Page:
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swarins of the insects hurry to the spot, and run about over the damaged place, to see if they can find who has spoiled their work. And, as many of them have painful stings, it would not be pleasant to come in their way just then. But after a few seconds, they set to work to repair the damage. Some take up the eggs, and carry them off to a safer place. The eggs are about as large as the ants themselves, and it is amusing to see the insect moving along with its burden. Others take up morsels of earth and try to rebuild their house. And as all work heartily, it is not long before things are all snug again. Perhaps if they had been boys or girls, they would have been cross or sullen when their work was destroyed, and I dare say the ants are very angry, and would punish the offender well, if they could get him. But they set to work at once to repair damages, and soon work themselves into good temper again.

6. Sometimes we find ants larger than the common black and brown kinds. I remember seeing a large nest on a hill near Farnham, in Surrey. This nest was made up of the leaves of fir trees, and the ants were large brown insects.

7. But in some other countries, ants are very destructive. The white ants or termites build a nest sixteen or seventeen feet high.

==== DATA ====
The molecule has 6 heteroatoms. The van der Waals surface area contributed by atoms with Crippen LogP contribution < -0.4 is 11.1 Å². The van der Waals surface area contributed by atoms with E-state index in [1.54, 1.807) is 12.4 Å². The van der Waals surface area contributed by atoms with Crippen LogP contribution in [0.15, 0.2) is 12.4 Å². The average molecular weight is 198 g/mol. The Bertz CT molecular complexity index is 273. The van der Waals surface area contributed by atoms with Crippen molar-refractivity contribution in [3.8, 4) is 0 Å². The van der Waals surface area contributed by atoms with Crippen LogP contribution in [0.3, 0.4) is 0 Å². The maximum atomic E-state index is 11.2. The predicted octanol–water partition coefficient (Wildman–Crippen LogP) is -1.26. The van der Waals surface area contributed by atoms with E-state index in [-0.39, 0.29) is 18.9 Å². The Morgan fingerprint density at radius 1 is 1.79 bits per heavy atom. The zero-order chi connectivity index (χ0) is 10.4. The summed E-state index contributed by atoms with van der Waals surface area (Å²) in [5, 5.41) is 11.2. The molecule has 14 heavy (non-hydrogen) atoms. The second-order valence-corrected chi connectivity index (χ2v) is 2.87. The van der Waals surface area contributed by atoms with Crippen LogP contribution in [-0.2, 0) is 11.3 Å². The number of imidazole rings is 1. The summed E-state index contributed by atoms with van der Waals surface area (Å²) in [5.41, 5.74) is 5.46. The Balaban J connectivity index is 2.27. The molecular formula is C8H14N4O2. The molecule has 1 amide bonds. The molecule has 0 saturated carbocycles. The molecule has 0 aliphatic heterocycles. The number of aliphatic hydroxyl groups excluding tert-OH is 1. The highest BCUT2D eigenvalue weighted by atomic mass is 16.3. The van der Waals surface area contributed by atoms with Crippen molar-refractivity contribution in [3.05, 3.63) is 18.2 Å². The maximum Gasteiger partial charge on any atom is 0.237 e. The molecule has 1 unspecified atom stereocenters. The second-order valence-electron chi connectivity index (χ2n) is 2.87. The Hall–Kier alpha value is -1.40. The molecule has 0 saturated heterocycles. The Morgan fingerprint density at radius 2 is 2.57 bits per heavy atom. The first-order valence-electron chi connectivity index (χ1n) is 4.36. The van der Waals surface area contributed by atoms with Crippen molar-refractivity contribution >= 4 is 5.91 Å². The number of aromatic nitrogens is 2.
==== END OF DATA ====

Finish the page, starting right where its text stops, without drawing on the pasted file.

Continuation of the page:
They make it of clay, and it is so hard and strong that a bullock can stand on it without breaking through its walls. These insects make burrows in the ground, and in wood-work; they will eat the door posts, and floors of houses, but are always careful to keep out of sight while they work. So they will begin at the bottom and gnaw away the inside, leaving the outside untouched, and it often happens that the people who live in the house do not know of the mischief that has been done, till nothing but a thin shell of wood remains. I have read of a gentleman who went one day to sit in one of his chairs, and found that it crumbled to pieces as he laid hold of it. The chair had not been moved nor used for some time, and the white ants had eaten through the floor, and then had gnawed away all the inside of the legs and frame of the chair, but had not touched the outside. So that no one would have known what mischief had been done, till they tried to move the chair.